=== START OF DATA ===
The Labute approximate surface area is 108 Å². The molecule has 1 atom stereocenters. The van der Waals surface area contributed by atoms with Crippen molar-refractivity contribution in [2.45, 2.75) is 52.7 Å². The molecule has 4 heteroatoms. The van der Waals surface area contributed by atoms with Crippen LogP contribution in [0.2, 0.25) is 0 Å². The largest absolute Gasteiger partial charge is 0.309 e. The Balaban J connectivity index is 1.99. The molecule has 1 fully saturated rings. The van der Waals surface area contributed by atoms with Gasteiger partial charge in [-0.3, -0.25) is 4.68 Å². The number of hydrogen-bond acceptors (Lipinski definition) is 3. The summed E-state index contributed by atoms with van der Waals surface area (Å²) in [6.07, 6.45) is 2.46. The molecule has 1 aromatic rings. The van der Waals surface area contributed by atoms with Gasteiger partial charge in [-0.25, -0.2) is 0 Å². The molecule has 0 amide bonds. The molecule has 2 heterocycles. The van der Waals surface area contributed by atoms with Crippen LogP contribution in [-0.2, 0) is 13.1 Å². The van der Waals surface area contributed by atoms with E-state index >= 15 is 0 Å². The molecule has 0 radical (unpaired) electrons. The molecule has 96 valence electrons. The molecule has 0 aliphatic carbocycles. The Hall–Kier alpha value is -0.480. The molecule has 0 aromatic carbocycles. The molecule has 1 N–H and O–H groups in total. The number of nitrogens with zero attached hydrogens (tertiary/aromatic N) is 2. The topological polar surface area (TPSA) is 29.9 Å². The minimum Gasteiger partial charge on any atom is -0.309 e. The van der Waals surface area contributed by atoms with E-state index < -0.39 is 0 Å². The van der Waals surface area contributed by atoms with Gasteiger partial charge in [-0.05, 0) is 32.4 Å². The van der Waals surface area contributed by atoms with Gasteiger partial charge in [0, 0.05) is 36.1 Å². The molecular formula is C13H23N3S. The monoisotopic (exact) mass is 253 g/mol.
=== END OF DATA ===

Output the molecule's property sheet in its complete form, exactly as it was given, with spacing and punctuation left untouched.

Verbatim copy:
The Labute approximate surface area is 108 Å². The molecule has 1 atom stereocenters. The van der Waals surface area contributed by atoms with Crippen molar-refractivity contribution in [2.45, 2.75) is 52.7 Å². The molecule has 4 heteroatoms. The van der Waals surface area contributed by atoms with Crippen LogP contribution in [0.2, 0.25) is 0 Å². The largest absolute Gasteiger partial charge is 0.309 e. The Balaban J connectivity index is 1.99. The molecule has 1 fully saturated rings. The van der Waals surface area contributed by atoms with Gasteiger partial charge in [-0.3, -0.25) is 4.68 Å². The number of hydrogen-bond acceptors (Lipinski definition) is 3. The summed E-state index contributed by atoms with van der Waals surface area (Å²) in [6.07, 6.45) is 2.46. The molecule has 1 aromatic rings. The van der Waals surface area contributed by atoms with Gasteiger partial charge in [-0.25, -0.2) is 0 Å². The molecule has 0 amide bonds. The molecule has 2 heterocycles. The van der Waals surface area contributed by atoms with Crippen LogP contribution in [-0.2, 0) is 13.1 Å². The van der Waals surface area contributed by atoms with E-state index >= 15 is 0 Å². The molecule has 0 radical (unpaired) electrons. The molecule has 96 valence electrons. The molecule has 0 aliphatic carbocycles. The Hall–Kier alpha value is -0.480. The molecule has 0 aromatic carbocycles. The molecule has 1 N–H and O–H groups in total. The number of nitrogens with zero attached hydrogens (tertiary/aromatic N) is 2. The topological polar surface area (TPSA) is 29.9 Å². The minimum Gasteiger partial charge on any atom is -0.309 e. The van der Waals surface area contributed by atoms with E-state index < -0.39 is 0 Å². The van der Waals surface area contributed by atoms with Gasteiger partial charge in [-0.05, 0) is 32.4 Å². The van der Waals surface area contributed by atoms with Gasteiger partial charge in [0, 0.05) is 36.1 Å². The molecular formula is C13H23N3S. The monoisotopic (exact) mass is 253 g/mol.